Clarkia franciscana

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Clarkia franciscana
Clarkiafranciscana.jpg
Conservation status
Scientific classification
Kingdom: Plantae
(unranked): Angiosperms
(unranked): Eudicots
(unranked): Rosids
Order: Myrtales
Family: Onagraceae
Genus: Clarkia
Species: C. franciscana
Binomial name
Clarkia franciscana
F.H.Lewis & P.H.Raven

Clarkia franciscana is a rare species of flowering plant in the evening primrose family known by the common name Presidio clarkia. It is endemic to the San Francisco Bay Area of California, where it is known only from two populations at the Presidio of San Francisco and three occurrences in Oakland.[1] The plant is known only from serpentine soils.

Distribution[edit]

Clarkia franciscana is a federally listed endangered species. The two San Francisco populations are on land which is protected from development but is affected by many other factors including invasive plant species, trampling, and landscaping of vegetation.[1] The three Oakland populations are probably the remnants of one population that was fragmented by development in the heavily altered urban habitat.[1] The largest of the three occurrences is partially protected at Redwood Regional Park, but the other two are on privately owned property which is proposed to undergo some development.[1][2] Construction of housing is proposed on the site, with less than an acre being left undeveloped as a compromise between developers and environmental advocates.[3]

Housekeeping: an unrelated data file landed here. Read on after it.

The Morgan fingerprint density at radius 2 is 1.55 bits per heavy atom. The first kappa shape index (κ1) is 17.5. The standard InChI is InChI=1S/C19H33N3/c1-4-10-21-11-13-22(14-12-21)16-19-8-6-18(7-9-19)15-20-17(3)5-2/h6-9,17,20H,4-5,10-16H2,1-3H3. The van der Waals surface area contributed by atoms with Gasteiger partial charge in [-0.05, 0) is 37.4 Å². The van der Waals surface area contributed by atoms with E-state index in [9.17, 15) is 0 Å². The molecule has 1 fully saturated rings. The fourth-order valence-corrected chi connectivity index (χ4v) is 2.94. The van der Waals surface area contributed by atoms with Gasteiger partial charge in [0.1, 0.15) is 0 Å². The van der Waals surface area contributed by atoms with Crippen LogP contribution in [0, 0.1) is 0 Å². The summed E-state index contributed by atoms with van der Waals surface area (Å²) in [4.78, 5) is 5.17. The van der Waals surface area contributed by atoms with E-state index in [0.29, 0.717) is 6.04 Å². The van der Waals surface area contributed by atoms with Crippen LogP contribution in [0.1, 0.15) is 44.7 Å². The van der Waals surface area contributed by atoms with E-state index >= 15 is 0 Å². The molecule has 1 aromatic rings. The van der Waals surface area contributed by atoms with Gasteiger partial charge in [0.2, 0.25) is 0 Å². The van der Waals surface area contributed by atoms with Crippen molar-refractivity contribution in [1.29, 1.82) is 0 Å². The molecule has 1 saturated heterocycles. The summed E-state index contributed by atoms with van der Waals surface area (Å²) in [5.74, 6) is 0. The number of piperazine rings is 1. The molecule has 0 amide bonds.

Description[edit]

The Presidio clarkia, Clarkia franciscana, is an erect annual herb growing up to about 40 centimeters in maximum height. The leaves are narrowly lance-shaped and up to about 3.5 centimeters long. The top of the stem is occupied by the inflorescence, which bears opening flowers and closed, erect flower buds. The sepals stay fused together as the petals bloom from one side. The small corolla is bowl-shaped, with petals up to 1.3 centimeters long and wedge-shaped with mostly flat tips. The petals are lavender-pink in color, darkest at the tips and lightening to nearly white at the base, where there is a deep red spot. The plant is self-pollinating. The population sizes are variable from year to year; sometimes there are no plants seen at all, the seed banks remaining dormant until conditions improve.[1]

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